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Back on Track
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After his visit to Skopje last week, EU Enlargement Commissioner Stefan Fule immediately tweeted that things are “back on track.” I remember – like it was yesterday – Javier Solana saying the exact same thing in 2001 during the NLA war against Macedonia.  Whether or not we really are “back on track” remains to be seen.

It remains to be seen because immediately after Fule’s tweet went out, Branko Crvenkovski was telling the public that talks about early parliamentary elections would begin immediately after the local elections.  For his part, Prime Minister Gruevski said that the idea of early parliamentary elections was not agreed to.  Now, Richard Howitt, the EU rapporteur for Macedonia, has been trying to clarify the situation, tweeting and posting on Facebook that the agreement does not call for early parliamentary elections.  And he’s right – this is what the agreement states: “to an election calendar - and to continue the discussions, in good faith, on all options, and without prejudice for defining the timing of the next parliamentary elections, on the basis of the implementation of OSCE/ODIHR recommendations, so that the results can be taken into account in the next Commission Progress Report.”

Clearly, the agreement states nothing about early parliamentary elections.  But you can be certain that Branko, immediately after the local elections, will call for early parliamentary elections and when they are not forthcoming, will in all likelihood boycott parliament again.  It is his standard method of operation – create an artificial crisis to attract attention, keep his party members focused on him, blame everyone else, and offer no positive solutions.

But at least for the next few weeks, we have a full-blown election campaign with all parties participating.  And that is good for the Republic of Macedonia.

Meanwhile….there are other issues to deal with.  The recent (peaceful) protests against the new Minister of Defense, Talat Xhaferi, are understandable.  To put it in perspective, it is as if a general of the Confederate States of America (the southern states that broke away from the United States of America and started our Civil War), became the Minister of Defense of the United States of America after the Civil War had ended and the country was back together again.  It would have led to another Civil War.

On the other hand, the violent protests, from any individuals regardless of ethnicity, are not understandable.  Nor are they acceptable.

One thing is true – the one casualty from all of the violent protests in Macedonia is the truth.  Consider this line from on March 4: “Xhaferi was part of a guerrilla army that fought for greater rights and representation for Macedonia's 25% ethnic Albanian minority.”  The truth is that the NLA eventually claimed that they were fighting for “greater rights,” when they realized they could not win outright and break off a part of Macedonia.

Consider these quotes: Newsweek, March 22, 2001 – in “A Troubled Dream,” author David Binder quotes Mr. Ahmeti as stating “Our aim is solely to remove Slav forces from territory which is historically Albanian.”

Patrick Bishop, reporting in The Telegraph on March 13, 2001, in an article entitled “Macedonia Launches Attacks” wrote this: “The Albanian rebels in Macedonia demanded its division along ethnic lines and said they were prepared to plunge the Balkans into another conflict unless their demands were met.  An NLA commander in Kosovo urged the West to support its cause or face the consequences.  ‘If the international community wants one more war in the Balkans we are ready,’ he said in the first interview by the group.  It appeared in the newspaper Fakti.”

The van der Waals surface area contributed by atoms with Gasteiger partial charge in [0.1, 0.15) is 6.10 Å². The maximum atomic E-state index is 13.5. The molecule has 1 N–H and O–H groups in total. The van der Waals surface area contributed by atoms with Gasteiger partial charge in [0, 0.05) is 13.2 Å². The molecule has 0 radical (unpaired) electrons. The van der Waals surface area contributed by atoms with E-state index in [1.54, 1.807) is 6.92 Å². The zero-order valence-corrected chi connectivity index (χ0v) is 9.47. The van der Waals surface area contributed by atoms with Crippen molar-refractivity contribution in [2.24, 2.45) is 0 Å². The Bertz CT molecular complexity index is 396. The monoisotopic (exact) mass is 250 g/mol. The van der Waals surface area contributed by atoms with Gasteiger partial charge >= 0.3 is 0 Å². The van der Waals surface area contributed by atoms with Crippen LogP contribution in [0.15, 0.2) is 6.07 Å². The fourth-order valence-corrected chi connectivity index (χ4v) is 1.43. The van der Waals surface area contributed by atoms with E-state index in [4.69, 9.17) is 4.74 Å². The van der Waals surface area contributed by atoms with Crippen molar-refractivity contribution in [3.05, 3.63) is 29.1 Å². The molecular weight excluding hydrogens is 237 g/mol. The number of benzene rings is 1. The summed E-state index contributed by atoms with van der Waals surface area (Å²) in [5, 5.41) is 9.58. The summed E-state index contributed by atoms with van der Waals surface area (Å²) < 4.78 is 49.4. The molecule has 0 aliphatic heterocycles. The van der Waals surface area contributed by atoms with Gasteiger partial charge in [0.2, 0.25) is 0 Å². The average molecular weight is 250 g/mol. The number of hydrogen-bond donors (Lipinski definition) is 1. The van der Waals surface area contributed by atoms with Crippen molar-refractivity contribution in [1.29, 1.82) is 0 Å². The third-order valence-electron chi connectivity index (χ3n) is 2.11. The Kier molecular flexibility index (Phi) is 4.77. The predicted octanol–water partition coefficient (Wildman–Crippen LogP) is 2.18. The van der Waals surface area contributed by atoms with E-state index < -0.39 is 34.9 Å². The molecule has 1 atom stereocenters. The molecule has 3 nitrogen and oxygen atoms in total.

And Peter Beaumont and Nick Wood, writing in The Observer on March 11, 2001 stated: “What the guerrillas are trying to achieve is articulated by Shkelzen Maliqi, a journalist for Radio Free Europe based in Pristina, and writer for Institute of War and Peace Reporting.  ‘I am familiar with the ideology, mentality and motivation behind the forces provoking the armed conflict in Macedonia.  I have come to know them, especially the émigrés in Europe.  They have tried to persuade me that Macedonia is an artificial creation, formed to the detriment of the Albanian nation.  They maintain that the enforced division of the Albanian nation was an historical injustice, aimed to prevent it from being equal to its neighbors in the region.  That injustice would be rectified, they say, by dividing Macedonia into Slav and Albanian parts and allowing the latter to unite with Kosovo or, even better, incorporated into a unitary Albanian state.’”

I still believe – as most thinking people do – that the NLA was fighting for territory or drug routes or something other than “greater rights” because if you truly cherish democratic ideals, you do not use violence in pursuit of them, especially – and this is a vital point – especially when your “group” is represented in the governmental bodies of a country.

What happens from here – with respect to the Minister – is anyone’s guess.  There are constitutional methods in place for removing governmental officials, but in this case, there is a slim chance.  I see just two options: first, Macedonians have lived with a lot of injustices and this is another one Macedonians may have to learn to live with.  Second, when Mr. Xhaferi, was appointed minister, he said he wanted to be “a symbol of coexistence, tolerance and respect for differences.” If he truly means that, then by stepping down as Defense Minister he can put an end to the distrust and prove that he is that symbol.

But it would take a man to do that.

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Jason Miko
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